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Archive for the ‘RM36’ Category

Monk Seal Monday #170: Meet RQ52

Early last week, R400 weaned PK2 after 38 days of nursing. Because PK2 was born on a beach that sees heavy truck traffic, as well as, off-shore boat traffic (where she would be learning to swim on her own), it was decided to translocate PK2 to a safer beach elsewhere on the island–one with other monk seals present and an off-shore reef, providing her with a lovely lagoon in which to nose around and learn how to be a monk seal.

Prior to translocating, PK2 was tagged and is now, officially, RQ52–wearing a red tag with Q52 in the webbing on her left rear flipper and Q53 in the webbing on her right rear flipper. Her measurements were good for a healthy Hawaiian monk seal weaner in the Main Hawaiian Islands–133 centimeters long and 121 centimeters around below the fore flippers. She also received her first vaccination to protect her from morbillivirus and will be boostered in three weeks.

The translocation went smoothly with RQ52 sleeping in her transport carrier on a cool evening with some rain as the team drove through Kapaa. She was released about 50 yards from RQ60, who is about month older. Within a couple minutes, they found each and were left snorting and rolling around together on the beach.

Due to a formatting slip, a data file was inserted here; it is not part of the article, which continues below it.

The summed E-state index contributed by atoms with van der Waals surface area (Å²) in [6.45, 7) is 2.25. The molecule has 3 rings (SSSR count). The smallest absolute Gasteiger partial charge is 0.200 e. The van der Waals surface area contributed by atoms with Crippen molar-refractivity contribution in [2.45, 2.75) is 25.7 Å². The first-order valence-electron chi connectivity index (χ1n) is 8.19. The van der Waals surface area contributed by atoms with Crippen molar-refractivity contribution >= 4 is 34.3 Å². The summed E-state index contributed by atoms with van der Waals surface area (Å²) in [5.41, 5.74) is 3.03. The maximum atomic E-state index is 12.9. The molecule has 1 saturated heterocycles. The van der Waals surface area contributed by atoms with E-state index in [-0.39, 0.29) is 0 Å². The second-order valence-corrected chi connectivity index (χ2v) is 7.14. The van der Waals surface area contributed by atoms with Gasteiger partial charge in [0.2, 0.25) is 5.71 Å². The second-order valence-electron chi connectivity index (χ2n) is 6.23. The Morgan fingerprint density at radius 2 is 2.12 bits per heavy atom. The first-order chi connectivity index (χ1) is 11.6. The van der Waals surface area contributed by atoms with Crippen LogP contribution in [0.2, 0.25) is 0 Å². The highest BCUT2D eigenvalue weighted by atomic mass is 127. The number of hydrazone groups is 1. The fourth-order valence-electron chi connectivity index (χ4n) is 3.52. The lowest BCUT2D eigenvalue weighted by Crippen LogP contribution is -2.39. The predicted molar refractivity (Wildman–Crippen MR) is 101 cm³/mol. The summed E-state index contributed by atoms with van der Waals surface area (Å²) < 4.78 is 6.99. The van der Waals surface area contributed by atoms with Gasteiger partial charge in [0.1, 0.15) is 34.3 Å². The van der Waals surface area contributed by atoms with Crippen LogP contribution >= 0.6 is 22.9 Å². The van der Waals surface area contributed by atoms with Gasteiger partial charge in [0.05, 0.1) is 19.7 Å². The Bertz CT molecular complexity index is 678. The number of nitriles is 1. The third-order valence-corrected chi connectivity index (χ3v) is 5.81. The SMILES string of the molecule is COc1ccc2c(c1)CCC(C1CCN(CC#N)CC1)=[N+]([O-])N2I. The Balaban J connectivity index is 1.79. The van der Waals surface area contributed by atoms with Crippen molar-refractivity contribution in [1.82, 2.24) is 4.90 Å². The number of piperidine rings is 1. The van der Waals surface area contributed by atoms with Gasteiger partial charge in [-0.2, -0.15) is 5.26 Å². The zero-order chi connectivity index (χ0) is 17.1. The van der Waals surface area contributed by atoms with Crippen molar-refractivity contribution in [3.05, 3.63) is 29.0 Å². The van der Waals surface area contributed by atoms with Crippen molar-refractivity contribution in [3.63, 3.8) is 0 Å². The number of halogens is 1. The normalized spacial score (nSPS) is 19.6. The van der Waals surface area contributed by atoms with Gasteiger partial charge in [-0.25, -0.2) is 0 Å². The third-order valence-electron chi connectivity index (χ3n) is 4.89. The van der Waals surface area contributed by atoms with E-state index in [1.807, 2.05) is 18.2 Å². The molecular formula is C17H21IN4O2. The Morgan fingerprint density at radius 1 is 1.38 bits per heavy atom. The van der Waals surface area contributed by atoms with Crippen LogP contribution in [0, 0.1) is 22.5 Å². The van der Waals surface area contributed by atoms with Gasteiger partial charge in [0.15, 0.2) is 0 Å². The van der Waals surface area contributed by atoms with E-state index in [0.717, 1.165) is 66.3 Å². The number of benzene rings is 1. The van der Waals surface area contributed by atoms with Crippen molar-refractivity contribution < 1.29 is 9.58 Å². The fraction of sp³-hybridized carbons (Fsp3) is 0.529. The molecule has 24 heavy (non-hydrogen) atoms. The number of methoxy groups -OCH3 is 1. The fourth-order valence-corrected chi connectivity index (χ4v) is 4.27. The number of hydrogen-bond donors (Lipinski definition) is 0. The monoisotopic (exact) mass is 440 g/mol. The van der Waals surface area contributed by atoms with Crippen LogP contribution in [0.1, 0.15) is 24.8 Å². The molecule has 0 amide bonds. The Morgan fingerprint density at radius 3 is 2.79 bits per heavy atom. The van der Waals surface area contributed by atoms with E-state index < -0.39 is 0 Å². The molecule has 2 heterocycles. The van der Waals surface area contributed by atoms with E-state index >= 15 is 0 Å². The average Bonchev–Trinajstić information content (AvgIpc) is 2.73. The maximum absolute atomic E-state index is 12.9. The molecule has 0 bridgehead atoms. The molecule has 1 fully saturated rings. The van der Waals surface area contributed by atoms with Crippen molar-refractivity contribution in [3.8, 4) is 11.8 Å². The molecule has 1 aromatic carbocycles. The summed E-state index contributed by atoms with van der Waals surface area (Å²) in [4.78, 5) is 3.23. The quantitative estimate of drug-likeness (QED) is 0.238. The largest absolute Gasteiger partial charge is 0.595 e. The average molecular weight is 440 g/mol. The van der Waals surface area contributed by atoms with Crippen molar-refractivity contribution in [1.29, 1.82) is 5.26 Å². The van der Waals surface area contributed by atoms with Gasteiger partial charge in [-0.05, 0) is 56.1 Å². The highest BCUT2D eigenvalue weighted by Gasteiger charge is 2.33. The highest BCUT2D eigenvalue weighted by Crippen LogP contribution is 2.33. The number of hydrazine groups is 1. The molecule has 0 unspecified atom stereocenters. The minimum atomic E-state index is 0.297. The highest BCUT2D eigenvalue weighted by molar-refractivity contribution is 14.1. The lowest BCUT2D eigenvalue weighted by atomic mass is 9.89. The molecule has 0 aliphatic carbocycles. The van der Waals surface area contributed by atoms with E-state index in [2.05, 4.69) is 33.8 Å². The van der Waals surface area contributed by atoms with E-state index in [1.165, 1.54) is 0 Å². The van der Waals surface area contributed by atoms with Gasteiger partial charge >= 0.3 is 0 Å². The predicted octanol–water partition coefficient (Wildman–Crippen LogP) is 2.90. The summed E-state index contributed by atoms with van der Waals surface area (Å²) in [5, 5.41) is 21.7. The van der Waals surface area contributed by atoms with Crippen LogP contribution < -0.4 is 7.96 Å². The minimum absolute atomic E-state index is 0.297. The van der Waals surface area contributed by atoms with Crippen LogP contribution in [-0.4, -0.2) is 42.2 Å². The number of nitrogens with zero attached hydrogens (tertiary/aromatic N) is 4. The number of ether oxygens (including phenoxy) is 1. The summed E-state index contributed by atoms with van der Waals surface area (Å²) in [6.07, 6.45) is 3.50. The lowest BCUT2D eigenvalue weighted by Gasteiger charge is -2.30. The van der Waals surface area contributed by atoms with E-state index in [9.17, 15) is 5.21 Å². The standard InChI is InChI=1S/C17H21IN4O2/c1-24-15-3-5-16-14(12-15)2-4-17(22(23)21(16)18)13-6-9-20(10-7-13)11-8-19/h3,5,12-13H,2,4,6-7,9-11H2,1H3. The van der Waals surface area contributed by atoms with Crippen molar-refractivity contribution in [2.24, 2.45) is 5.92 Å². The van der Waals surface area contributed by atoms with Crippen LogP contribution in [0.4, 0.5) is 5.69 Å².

By the next day, RQ60 had moved east down the coastline. Meanwhile, as recently weaned seals will do, RQ52 has approached other monk seals, attempting to nurse. In one case, adult male RN30 was not having it, nipping at her. She’s also been sighted hauled out near two-year-old RM36 and, on one occasion, a turtle.

RQ52 has also been spotted tossing around sea cucumbers. This is quite typical of newly-weaned pups as they decide what’s good to eat. Sea cucumbers are generally not something monk seals consume.